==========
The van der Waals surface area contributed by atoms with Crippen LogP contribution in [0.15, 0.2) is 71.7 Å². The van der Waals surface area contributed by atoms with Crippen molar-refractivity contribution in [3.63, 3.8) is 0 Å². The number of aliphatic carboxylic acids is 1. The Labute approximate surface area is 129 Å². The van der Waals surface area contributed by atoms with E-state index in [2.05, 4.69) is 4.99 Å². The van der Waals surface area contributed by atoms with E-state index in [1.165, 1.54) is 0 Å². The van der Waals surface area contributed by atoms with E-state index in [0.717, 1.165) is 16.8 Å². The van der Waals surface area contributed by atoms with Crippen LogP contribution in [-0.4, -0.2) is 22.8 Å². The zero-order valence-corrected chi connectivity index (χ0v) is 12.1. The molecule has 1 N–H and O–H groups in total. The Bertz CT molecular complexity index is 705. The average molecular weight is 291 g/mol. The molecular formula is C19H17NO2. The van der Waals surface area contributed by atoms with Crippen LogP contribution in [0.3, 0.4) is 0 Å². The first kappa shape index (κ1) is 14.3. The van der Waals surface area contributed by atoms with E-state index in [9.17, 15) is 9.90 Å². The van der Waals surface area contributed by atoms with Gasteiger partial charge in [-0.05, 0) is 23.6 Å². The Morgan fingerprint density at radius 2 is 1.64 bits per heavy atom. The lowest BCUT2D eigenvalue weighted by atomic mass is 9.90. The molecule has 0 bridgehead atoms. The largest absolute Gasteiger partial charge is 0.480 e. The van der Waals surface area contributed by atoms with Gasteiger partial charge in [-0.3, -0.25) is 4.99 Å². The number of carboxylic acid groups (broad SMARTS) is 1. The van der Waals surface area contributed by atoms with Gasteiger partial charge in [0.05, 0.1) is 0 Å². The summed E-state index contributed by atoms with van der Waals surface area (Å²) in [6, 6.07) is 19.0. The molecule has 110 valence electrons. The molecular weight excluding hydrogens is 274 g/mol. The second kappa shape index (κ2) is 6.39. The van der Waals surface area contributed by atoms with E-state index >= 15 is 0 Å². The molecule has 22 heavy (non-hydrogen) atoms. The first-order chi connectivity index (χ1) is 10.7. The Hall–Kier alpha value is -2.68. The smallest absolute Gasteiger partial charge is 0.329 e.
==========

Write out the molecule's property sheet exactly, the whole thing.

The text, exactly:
The van der Waals surface area contributed by atoms with Crippen LogP contribution in [0.15, 0.2) is 71.7 Å². The van der Waals surface area contributed by atoms with Crippen molar-refractivity contribution in [3.63, 3.8) is 0 Å². The number of aliphatic carboxylic acids is 1. The Labute approximate surface area is 129 Å². The van der Waals surface area contributed by atoms with E-state index in [2.05, 4.69) is 4.99 Å². The van der Waals surface area contributed by atoms with E-state index in [1.165, 1.54) is 0 Å². The van der Waals surface area contributed by atoms with E-state index in [0.717, 1.165) is 16.8 Å². The van der Waals surface area contributed by atoms with Crippen LogP contribution in [-0.4, -0.2) is 22.8 Å². The zero-order valence-corrected chi connectivity index (χ0v) is 12.1. The molecule has 1 N–H and O–H groups in total. The Bertz CT molecular complexity index is 705. The average molecular weight is 291 g/mol. The molecular formula is C19H17NO2. The van der Waals surface area contributed by atoms with Crippen LogP contribution in [0.3, 0.4) is 0 Å². The first kappa shape index (κ1) is 14.3. The van der Waals surface area contributed by atoms with E-state index in [9.17, 15) is 9.90 Å². The van der Waals surface area contributed by atoms with Gasteiger partial charge in [-0.05, 0) is 23.6 Å². The Morgan fingerprint density at radius 2 is 1.64 bits per heavy atom. The lowest BCUT2D eigenvalue weighted by atomic mass is 9.90. The molecule has 0 bridgehead atoms. The largest absolute Gasteiger partial charge is 0.480 e. The van der Waals surface area contributed by atoms with Gasteiger partial charge in [-0.3, -0.25) is 4.99 Å². The number of carboxylic acid groups (broad SMARTS) is 1. The van der Waals surface area contributed by atoms with Gasteiger partial charge in [0.05, 0.1) is 0 Å². The summed E-state index contributed by atoms with van der Waals surface area (Å²) in [6, 6.07) is 19.0. The molecule has 110 valence electrons. The molecular weight excluding hydrogens is 274 g/mol. The second kappa shape index (κ2) is 6.39. The van der Waals surface area contributed by atoms with E-state index >= 15 is 0 Å². The molecule has 22 heavy (non-hydrogen) atoms. The first-order chi connectivity index (χ1) is 10.7. The Hall–Kier alpha value is -2.68. The smallest absolute Gasteiger partial charge is 0.329 e.